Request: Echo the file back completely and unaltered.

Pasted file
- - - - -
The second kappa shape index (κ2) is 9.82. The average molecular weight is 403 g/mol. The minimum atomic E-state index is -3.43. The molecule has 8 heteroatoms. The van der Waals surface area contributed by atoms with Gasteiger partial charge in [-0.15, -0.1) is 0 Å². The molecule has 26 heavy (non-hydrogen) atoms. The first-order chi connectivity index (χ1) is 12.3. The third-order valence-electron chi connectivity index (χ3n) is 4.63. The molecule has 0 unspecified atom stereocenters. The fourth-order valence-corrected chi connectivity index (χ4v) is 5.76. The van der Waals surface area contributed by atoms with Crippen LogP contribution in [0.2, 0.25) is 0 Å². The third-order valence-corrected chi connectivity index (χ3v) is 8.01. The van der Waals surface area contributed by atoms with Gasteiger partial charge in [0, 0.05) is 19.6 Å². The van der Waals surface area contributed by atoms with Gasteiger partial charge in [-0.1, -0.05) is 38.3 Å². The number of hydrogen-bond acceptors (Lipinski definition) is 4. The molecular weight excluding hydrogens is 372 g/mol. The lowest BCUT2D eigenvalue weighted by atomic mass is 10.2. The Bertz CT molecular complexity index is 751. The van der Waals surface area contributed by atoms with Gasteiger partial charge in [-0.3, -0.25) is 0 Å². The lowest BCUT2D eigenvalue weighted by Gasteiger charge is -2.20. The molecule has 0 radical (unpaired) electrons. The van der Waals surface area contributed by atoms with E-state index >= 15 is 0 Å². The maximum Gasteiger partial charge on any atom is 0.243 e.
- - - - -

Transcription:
The second kappa shape index (κ2) is 9.82. The average molecular weight is 403 g/mol. The minimum atomic E-state index is -3.43. The molecule has 8 heteroatoms. The van der Waals surface area contributed by atoms with Gasteiger partial charge in [-0.15, -0.1) is 0 Å². The molecule has 26 heavy (non-hydrogen) atoms. The first-order chi connectivity index (χ1) is 12.3. The third-order valence-electron chi connectivity index (χ3n) is 4.63. The molecule has 0 unspecified atom stereocenters. The fourth-order valence-corrected chi connectivity index (χ4v) is 5.76. The van der Waals surface area contributed by atoms with Crippen LogP contribution in [0.2, 0.25) is 0 Å². The third-order valence-corrected chi connectivity index (χ3v) is 8.01. The van der Waals surface area contributed by atoms with Gasteiger partial charge in [0, 0.05) is 19.6 Å². The van der Waals surface area contributed by atoms with Gasteiger partial charge in [-0.1, -0.05) is 38.3 Å². The number of hydrogen-bond acceptors (Lipinski definition) is 4. The molecular weight excluding hydrogens is 372 g/mol. The lowest BCUT2D eigenvalue weighted by atomic mass is 10.2. The Bertz CT molecular complexity index is 751. The van der Waals surface area contributed by atoms with Gasteiger partial charge in [-0.3, -0.25) is 0 Å². The lowest BCUT2D eigenvalue weighted by Gasteiger charge is -2.20. The molecule has 0 radical (unpaired) electrons. The van der Waals surface area contributed by atoms with E-state index >= 15 is 0 Å². The maximum Gasteiger partial charge on any atom is 0.243 e.